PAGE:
By James Sun
Silver Spring Networks (NYSE:SSNI) is an "Internet of Things" (IOT) enabler that provides utilities with advanced metering infrastructure solutions to achieve more efficient, two-way information flow between consumers and utilities. The company also offers a diverse portfolio of ancillary applications that promote energy efficiencies and cost savings. The company has over 25 million endpoints delivered to date.
Volatile and Uncertain U.S. Smart Grid Market
We see strong potential headwinds in the U.S. smart grid market, in which Silver Springs derives a significant portion of their revenue. We believe the company's international growth prospects outside of Australia and North America are limited. Furthermore, the company's reliance on one-time contracts as the primary form of revenue generation implies inherent risk.
Growing Recurring Revenue Base
An effort to grow recurring revenue through the company's managed services and software-as-a-service business segment is in effect. We expect steady growth in this segment, with recurring revenue per endpoint reaching $3.50 in FY2016 and $3.57 in FY2017. However, this segment is still an insignificant portion of the company's overall revenue. Therefore, we believe the company still has ways to go to increase their presence in smart grid software-as-a-service.
Valuation & Recommendation
With an implied share price of $14.13 representing a 7.7% upside on the current share price of $13.12, we rate Silver Spring Networks as a Hold.
Silver Spring creates and deploys networks that connect endpoints to the Internet, allowing for more efficient communication of information. The company's primary focus has been on developing the communication layer of the smart grid, allowing it to be integrated into the existing energy infrastructure. This sets the foundation for effective two-way information flow between utilities and customers, and opens the door to the whole suite of benefits provided by the smart grid. With main operations in the United States, Australia and Canada, the company has over 25 million endpoints connected as of FY2016.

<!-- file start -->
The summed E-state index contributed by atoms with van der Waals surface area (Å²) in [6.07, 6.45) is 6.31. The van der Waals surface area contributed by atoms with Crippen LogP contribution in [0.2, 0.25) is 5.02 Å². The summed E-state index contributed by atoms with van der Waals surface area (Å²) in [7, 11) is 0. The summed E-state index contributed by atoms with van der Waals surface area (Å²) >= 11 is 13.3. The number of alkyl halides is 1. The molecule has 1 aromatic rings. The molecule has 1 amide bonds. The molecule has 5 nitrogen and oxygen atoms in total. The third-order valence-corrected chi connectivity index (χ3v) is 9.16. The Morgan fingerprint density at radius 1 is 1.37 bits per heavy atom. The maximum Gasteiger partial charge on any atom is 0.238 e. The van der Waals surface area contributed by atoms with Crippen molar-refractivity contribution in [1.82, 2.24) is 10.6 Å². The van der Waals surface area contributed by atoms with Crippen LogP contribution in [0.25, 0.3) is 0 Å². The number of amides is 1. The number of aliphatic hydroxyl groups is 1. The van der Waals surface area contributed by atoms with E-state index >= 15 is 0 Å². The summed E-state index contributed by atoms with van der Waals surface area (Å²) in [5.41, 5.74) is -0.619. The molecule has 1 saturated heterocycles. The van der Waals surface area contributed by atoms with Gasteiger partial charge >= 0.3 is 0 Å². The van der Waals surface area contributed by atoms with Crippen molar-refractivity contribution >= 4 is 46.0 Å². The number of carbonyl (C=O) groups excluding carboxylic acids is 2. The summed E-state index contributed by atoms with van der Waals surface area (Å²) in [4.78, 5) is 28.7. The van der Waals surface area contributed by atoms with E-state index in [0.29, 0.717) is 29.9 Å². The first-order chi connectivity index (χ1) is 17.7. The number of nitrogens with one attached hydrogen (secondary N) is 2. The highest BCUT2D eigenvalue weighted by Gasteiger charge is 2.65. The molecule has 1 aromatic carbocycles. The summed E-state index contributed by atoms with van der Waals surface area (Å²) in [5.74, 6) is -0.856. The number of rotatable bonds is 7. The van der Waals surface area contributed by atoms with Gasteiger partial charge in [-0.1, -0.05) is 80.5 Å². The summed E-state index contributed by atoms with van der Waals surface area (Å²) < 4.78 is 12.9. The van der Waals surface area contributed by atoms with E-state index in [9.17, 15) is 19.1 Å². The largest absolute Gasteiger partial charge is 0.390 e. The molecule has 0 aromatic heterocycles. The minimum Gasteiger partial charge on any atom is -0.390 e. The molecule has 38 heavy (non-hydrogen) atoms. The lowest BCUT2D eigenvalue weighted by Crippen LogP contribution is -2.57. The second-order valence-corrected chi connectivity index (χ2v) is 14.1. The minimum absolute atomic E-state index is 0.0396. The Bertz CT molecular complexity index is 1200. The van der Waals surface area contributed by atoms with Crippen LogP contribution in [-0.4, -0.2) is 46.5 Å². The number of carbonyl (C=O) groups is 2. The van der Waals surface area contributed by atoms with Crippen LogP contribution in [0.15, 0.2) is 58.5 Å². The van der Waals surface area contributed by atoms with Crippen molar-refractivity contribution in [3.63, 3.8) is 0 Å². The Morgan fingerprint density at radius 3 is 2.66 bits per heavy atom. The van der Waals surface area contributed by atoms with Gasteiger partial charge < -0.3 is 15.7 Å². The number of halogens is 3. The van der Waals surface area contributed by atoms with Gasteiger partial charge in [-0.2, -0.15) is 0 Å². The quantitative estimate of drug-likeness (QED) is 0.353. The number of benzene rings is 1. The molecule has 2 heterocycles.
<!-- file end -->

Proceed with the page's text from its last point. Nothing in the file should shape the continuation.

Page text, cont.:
SilverLink Networking Platform (SLNP)
The architecture of Silver Springs' endpoint networks, the SilverLink Networking Platform represents the operating system and hardware that connects the millions of endpoints. Recently, the company improved its existing network capabilities through the launch of their Gen5 Network, which aims to achieve higher speeds (2.4 Mbps), lower latency (10 milliseconds) and connectivity for other devices beyond electricity meters.
Source: Silver Spring Networks - Silver Spring Gen5 Network brochure
The system uses a wireless radio-frequency mesh (RF mesh) architecture to cater to the wide area network and the neighborhood area network with IPv6. With approximately 96% of smart grid networks in North America being built with RF mesh, this architecture is considered an industry standard for connecting millions of nodes due to its flexibility in design and lower capital costs.
SilverLink Data Platform (SDP) (Formerly the SilverLink Sensor Network)
The SilverLink Data Platform is the cloud application that analyzes the "big data" of all the activity in the electricity grid via endpoint sensors, and is a primary platform for the ancillary extensions developed by the company. The SDP offers real-time data analytics at a reduced cost.
Source: Silver Spring Networks Presentation
The SDP allows for multiple services to be rendered, such as real-time voltage assessments, temperature monitoring, theft detections, and itemized energy bills.